Mid-upper arm circumference (MUAC) holds promise in this regard. MUAC is being used for identifying severe acute malnutrition in under-five population, also, its use had been suggested in adolescents for screening thinness. Furthermore, its use had been shown in pregnant women for classifying the nutritional status in some of the countries. Recent studies had shown that MUAC correlated well with body fat percentage and insulin resistance.,In addition, the possibility of use of MUAC and its performance in identifying obesity had been shown in 5–14-years of age group children and adolescents.,,, However, there is a paucity of research on the potential role of MUAC among adolescents, 10–19-year age group. With this background, the present study was conducted to assess the diagnostic performance of MUAC in identifying overweight and obese adolescents and estimating the cut-off values for MUAC among adolescents (age-specific, early adolescents: 10–14 years, and late adolescents: 15–19 years), separately for males and females compared with BAZ as the gold standard. This is a step toward opening a discussion on the need of simplified MUAC charts that could be used in field settings for screening overweight and obesity and further incorporation in adolescent health programs.
| Materials and Methods|| |
Study setting, design, and participants
The present study is secondary data analysis of Comprehensive National Nutrition Survey (CNNS). CNNS was conducted during 2016–2018. A multi-stage, stratified, probability proportional to size sampling approach was used for selection of rural and urban sampling units, across all 29 states of India and national capital Delhi. Then, from rural and urban sampling units, only the households with children or adolescents aged 0–19 years were randomly selected. The complete details of the CNNS survey had been published earlier. CNNS individual level data have been used for the current analysis.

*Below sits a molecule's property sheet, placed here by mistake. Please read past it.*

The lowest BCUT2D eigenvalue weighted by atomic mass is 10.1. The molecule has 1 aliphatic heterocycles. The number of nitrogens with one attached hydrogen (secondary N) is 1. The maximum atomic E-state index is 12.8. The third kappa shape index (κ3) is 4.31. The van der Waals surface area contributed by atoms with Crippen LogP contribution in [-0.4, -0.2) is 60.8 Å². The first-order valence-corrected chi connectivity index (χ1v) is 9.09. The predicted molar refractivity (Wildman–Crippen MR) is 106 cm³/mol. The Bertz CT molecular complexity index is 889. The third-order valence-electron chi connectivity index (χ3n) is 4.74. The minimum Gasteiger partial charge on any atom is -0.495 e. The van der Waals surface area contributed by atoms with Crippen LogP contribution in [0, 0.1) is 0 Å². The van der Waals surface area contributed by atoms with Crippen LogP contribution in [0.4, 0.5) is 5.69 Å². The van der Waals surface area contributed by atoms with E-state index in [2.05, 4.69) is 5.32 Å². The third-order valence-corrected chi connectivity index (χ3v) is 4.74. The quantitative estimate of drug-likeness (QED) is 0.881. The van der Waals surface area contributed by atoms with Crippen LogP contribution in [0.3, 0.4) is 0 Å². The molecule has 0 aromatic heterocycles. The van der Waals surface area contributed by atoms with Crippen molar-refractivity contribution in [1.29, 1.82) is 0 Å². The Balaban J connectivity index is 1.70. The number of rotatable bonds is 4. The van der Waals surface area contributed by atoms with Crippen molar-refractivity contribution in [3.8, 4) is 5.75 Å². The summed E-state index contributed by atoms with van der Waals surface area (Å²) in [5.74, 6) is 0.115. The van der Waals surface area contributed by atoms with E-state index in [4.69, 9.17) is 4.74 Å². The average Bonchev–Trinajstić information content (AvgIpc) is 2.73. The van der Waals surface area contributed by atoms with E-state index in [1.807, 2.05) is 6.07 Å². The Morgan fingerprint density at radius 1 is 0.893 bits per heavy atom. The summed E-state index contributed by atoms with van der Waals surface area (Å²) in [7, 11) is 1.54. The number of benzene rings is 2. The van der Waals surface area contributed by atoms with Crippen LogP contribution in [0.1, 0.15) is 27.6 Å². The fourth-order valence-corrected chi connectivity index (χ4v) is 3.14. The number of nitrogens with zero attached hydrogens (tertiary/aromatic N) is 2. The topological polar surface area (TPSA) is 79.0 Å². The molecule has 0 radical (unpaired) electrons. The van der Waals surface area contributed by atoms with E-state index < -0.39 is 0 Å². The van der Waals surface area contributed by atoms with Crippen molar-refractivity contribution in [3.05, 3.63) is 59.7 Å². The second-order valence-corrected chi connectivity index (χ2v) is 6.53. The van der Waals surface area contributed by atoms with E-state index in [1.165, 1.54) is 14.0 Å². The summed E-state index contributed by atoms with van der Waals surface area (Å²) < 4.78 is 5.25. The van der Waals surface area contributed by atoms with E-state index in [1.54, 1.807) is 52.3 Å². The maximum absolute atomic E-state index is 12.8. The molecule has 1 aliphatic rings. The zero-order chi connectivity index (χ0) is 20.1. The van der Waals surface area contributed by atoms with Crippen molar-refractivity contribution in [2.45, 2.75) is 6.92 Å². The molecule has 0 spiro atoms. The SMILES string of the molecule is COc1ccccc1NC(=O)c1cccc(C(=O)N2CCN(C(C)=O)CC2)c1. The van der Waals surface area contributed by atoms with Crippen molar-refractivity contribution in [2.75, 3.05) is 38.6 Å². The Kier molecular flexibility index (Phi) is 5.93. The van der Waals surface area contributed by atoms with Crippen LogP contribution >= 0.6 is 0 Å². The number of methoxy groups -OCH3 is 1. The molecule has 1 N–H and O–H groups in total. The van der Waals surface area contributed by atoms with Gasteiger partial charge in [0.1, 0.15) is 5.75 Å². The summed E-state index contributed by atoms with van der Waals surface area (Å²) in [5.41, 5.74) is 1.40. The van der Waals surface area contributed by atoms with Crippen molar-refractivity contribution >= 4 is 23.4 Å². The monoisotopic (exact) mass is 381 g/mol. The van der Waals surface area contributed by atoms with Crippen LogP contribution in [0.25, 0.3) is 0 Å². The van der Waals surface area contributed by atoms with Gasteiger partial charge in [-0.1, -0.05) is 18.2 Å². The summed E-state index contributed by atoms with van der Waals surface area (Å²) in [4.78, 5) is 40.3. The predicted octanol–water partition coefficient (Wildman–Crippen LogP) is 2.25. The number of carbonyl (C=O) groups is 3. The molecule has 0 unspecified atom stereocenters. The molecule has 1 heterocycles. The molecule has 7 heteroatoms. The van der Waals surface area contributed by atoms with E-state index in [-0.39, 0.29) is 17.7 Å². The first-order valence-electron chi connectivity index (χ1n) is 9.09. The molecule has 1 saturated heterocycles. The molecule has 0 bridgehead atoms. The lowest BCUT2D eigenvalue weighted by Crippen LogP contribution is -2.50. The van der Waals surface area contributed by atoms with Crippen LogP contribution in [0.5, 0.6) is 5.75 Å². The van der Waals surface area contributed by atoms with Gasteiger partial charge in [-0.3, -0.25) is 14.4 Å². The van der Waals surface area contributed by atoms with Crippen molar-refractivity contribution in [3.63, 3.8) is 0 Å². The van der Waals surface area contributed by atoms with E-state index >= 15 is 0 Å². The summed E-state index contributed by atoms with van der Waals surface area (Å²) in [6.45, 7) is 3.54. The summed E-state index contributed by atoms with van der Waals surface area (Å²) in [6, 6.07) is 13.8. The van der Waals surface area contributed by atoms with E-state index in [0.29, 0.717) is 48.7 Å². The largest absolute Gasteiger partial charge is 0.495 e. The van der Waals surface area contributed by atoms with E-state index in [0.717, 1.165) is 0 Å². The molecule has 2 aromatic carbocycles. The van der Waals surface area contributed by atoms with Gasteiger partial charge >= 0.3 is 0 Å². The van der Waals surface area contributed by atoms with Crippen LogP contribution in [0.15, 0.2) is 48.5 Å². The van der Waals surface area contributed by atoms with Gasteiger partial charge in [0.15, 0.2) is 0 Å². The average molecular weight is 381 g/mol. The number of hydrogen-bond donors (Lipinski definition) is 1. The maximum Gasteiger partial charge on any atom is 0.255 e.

Of 35,830 adolescent's information available in CNNS data, the current analysis was done on 31,471 adolescents' information (16,158 males, and 15,313 females), excluding observations with MUAC Z-score <−5 or more than +5, flagged observations for BAZ or HAZ, BMI/BAZ not available, and BMI more than 100 kg/m2.
All the anthropometric measurements were taken by trained anthropometrist working as a team (of two) in field, and standardization exercises were conducted before the start of data collection. All anthropometric equipment were calibrated daily before the start of data collection. All the measurements were taken in the household of each participant.
Standard fiberglass tapes were used for measuring MUAC on the right arm after identifying the midpoint of the upper arm and applying standard pressure while measuring the circumference. MUAC was measured to the nearest 0.1 cm. MUAC was measured twice and the mean was used for the analysis. Standing height was measured using three-piece wooden height boards with legs extended and head set in the Frankfurt position, to the nearest 0.1 cm. Body weight was assessed using digital SECA weighing scale in light clothes, to the nearest 0.1 kg. During data collection, height was measured twice, and weight was measured once. Furthermore, the average of two readings of height was considered for the analysis. Weight and mean height measures were used to compute the BMI, using the formula: Weight (kg)/height (m)2 and Z-scores were calculated using the WHO international growth reference data for children and adolescents 5–19 years of age. BMI Z-score more than +1 standard deviation (SD), and more than +2 SD was considered as overweight and obesity, respectively.
State-wise inter-observer and intra-observer technical error of the measurement had been computed for height, and MUAC, and published earlier.